TOKYO -- Mobile payment operators will be insured for compensation to victims of hacking under coverage to be offered by two major Japanese insurance companies.
Mitsui Sumitomo Insurance and Aioi Nissay Dowa Insurance, both under MS&AD Insurance Group Holdings, will begin selling policies in September. Operators could collect payouts in circumstances where they would likely need to pay damages, such as accounts being hacked and used for unauthorized purchases, or personal information being leaked.
While the convenience of going cash-free has led more users to embrace smartphone payment platforms, the services remain a target for hacking. Insurance policies will likely help users feel safer about using the services and encourage their spread.
A number of mobile pay operators appear to be considering policies from Mitsui Sumitomo or Aioi Nissay Dowa. For a service with 1 million users and any given user eligible for up to 300,000 yen ($2,800) in compensation, annual premiums would likely reach 30 million yen or more.
Operators taking out insurance on their platforms would have to stipulate the terms and scope of possible damages in their user agreements and would be urged to make thorough efforts to prevent unauthorized access. Similar policies exist for credit card companies, whose user agreements also generally provide for damages.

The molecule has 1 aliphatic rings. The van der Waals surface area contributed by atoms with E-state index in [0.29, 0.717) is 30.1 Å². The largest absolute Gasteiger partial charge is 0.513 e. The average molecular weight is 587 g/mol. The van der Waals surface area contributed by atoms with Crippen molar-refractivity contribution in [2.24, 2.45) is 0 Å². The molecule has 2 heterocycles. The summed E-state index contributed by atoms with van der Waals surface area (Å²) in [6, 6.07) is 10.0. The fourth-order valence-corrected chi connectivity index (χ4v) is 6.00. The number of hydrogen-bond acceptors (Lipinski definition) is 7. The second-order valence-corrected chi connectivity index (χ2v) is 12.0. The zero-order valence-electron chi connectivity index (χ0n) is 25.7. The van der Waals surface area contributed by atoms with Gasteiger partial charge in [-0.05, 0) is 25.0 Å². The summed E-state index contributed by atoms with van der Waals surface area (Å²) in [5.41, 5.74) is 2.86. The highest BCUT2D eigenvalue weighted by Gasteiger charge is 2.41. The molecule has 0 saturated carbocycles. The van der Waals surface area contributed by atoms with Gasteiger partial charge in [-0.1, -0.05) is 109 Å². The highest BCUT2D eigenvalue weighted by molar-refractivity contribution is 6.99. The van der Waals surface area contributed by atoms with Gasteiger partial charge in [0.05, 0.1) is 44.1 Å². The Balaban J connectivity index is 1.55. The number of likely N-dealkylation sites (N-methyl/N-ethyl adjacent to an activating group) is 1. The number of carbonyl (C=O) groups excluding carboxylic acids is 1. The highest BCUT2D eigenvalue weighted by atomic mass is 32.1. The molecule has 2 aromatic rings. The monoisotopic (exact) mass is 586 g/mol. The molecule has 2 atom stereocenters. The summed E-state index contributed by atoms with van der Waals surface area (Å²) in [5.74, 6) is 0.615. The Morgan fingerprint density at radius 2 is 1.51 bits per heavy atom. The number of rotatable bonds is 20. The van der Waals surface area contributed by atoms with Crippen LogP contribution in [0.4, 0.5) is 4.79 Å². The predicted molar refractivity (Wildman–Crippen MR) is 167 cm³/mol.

July saw widespread thefts from users of 7pay, the nascent platform of Seven-Eleven Japan parent Seven & i Holdings. The service's user agreement did not say it would pay reparations in such events, though the company decided to compensate victims.
7pay is now slated to shut down in September, and many such services still do not provide for compensation. But some did as of August, including Merpay, a payment platform linked to flea market app Mercari; SoftBank Corp.'s PayPay; and mobile provider NTT Docomo's D Barai.